BOOMER Home: Should You Stay?

By Paula Neely | April 5th, 2014

... and convert your old home into your dream home.

As they transition into retirement, many baby boomers are planning to stay put. According to the AARP, 83 percent of boomers ages 55 and up expect to stay in their existing homes as long as possible.

Those in the Richmond area are no exception, and they’re beginning to transform their existing homes into their next dream homes, say local experts. They’re creating first-floor master suites and updating bathrooms and kitchens, all with an eye toward a fresh new look that reflects a new, more relaxed, more luxurious, simplified lifestyle.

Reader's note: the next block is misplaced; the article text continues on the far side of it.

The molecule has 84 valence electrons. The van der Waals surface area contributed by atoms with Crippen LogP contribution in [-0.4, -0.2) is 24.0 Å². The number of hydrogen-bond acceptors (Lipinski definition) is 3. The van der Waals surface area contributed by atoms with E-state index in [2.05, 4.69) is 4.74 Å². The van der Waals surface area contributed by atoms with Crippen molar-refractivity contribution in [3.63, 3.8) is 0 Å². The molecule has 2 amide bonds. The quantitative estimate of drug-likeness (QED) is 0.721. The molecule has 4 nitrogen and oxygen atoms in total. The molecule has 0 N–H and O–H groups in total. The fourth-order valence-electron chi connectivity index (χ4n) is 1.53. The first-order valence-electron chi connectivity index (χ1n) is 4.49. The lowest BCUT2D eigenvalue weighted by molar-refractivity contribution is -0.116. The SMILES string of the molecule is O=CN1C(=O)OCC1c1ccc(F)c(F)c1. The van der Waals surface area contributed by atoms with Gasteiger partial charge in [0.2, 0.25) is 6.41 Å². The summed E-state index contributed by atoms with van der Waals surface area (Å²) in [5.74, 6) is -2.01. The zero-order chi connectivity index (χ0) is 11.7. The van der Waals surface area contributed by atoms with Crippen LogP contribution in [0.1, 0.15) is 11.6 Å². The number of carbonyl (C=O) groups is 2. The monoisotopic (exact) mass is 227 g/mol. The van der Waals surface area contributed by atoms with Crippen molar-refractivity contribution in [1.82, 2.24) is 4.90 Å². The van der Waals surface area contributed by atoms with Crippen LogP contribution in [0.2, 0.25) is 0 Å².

Empty-nesters are also creating niches for their grandchildren to sleep and play and knocking down walls to create more open spaces for entertaining. With more time for relaxation, boomers are also adding upscale low-maintenance screen porches.

Many in the 50-plus crowd want energy efficiency, low maintenance and practical features such as grab bars and wider doors and hallways that will enable them to stay in their homes as long as possible if they one day will need a wheelchair or walker.

For our annual Home issue, BOOMER consulted local experts to find just what’s out there. (And an important note: While the experts sometimes cite brand names as examples below, you may find competing brands that offer similar performance and/or value. Don’t hesitate to ask.)